Gold ETFs fell and outflows continued Wednesday after the Federal Reserve said it could either increase or scale back its bond purchases.
In April, bullion holdings in gold ETFs fell by 174 metric tons, a record, according to Bloomberg News.
Gold exchange traded product assets were 2,275.84 tons on Tuesday, the lowest since October 2011, according to data compiled by Bloomberg. SPDR Gold Shares (NYSEArca: GLD) holdings, the biggest ETP, dropped to 1,078.54 tons, the lowest since September 2009.
“When you get an ETF market that doesn’t yield as high as comparable assets, then you will have continual topside pressure,” said Jonathan Barratt, the chief executive officer of Barratt’s Bulletin, a commodity newsletter, in the report. “People are moving funds from non-yielding to yielding assets.”
There has been strong demand for gold coins after the sell-off despite the ETF outflows.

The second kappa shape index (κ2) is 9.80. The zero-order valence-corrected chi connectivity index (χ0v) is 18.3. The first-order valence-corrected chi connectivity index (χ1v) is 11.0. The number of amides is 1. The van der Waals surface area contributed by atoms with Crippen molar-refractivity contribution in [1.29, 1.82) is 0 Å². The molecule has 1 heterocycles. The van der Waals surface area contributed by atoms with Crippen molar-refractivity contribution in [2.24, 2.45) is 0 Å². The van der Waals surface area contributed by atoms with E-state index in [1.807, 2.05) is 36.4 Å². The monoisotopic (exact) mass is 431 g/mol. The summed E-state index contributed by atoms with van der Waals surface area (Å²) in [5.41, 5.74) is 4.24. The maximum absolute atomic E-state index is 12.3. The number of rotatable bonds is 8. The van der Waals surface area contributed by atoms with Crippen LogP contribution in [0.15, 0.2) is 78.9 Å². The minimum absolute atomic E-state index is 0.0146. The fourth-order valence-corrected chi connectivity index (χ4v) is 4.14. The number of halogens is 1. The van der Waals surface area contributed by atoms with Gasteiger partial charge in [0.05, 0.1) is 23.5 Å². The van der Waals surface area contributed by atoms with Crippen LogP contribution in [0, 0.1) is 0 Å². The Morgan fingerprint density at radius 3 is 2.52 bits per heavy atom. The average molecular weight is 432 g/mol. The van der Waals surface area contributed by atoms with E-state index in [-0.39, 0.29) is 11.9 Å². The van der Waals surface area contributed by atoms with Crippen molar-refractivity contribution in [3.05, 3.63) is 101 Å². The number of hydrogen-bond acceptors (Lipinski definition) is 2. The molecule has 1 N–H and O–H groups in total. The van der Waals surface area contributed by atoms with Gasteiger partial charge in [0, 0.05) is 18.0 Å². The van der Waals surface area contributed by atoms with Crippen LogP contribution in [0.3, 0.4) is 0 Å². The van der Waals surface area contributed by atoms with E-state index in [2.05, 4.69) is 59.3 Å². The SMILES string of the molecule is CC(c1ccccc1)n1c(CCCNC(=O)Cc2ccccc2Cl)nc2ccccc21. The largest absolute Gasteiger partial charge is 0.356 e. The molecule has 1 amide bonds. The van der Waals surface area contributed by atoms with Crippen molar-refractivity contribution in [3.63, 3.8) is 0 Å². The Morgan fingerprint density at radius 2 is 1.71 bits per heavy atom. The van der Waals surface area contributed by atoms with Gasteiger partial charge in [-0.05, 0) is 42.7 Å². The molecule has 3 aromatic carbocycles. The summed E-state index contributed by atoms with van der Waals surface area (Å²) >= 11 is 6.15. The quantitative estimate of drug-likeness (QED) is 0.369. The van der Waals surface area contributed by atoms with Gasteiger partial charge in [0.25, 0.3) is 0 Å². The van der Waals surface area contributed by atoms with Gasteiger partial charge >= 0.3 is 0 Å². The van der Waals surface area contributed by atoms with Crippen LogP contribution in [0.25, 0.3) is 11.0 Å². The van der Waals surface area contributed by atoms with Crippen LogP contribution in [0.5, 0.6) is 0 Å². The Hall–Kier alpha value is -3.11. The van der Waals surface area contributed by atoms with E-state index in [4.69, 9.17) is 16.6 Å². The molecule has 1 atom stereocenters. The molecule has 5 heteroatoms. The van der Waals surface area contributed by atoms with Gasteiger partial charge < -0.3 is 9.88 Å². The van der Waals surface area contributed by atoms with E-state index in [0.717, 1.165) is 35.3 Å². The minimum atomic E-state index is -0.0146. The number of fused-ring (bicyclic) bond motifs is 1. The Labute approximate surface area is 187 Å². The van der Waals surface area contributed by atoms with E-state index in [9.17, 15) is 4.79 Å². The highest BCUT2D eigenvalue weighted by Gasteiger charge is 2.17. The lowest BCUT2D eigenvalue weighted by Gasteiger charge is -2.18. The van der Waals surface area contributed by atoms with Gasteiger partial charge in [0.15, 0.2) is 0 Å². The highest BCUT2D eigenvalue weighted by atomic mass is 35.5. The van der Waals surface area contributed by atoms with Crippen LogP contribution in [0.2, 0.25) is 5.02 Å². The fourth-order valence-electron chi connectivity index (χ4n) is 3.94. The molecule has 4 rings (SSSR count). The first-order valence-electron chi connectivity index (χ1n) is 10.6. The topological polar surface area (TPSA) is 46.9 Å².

“It’s been primarily the financial component that has been selling. I don’t think that we have seen a lot of small holders changing their view on gold,” said Nicholas Johnson, a portfolio manager who helps manage the $30 billion in commodities at PIMCO, in a separate report. [Gold ETFs Contribute to Bullion Price Slide]
Sales of U.S.mint’s American Eagle gold coins are at their highest selling rate since late 2009, despite the steady outflows seen in bullion ETFs, reports Frank Tang for Reuters. Analysts are expecting an Asian buying spike on the dips and central bank demand to remain steady.
Brendan Conway for Barron’s reports that the type of investor that buys gold in financial markets is different from the type who would purchase coins. Institutional investors and hedge funds are typically liquidating positions in ETFs, with the exception of a few retail investors. [Dull Gold Helps Inverse ETFs Shine]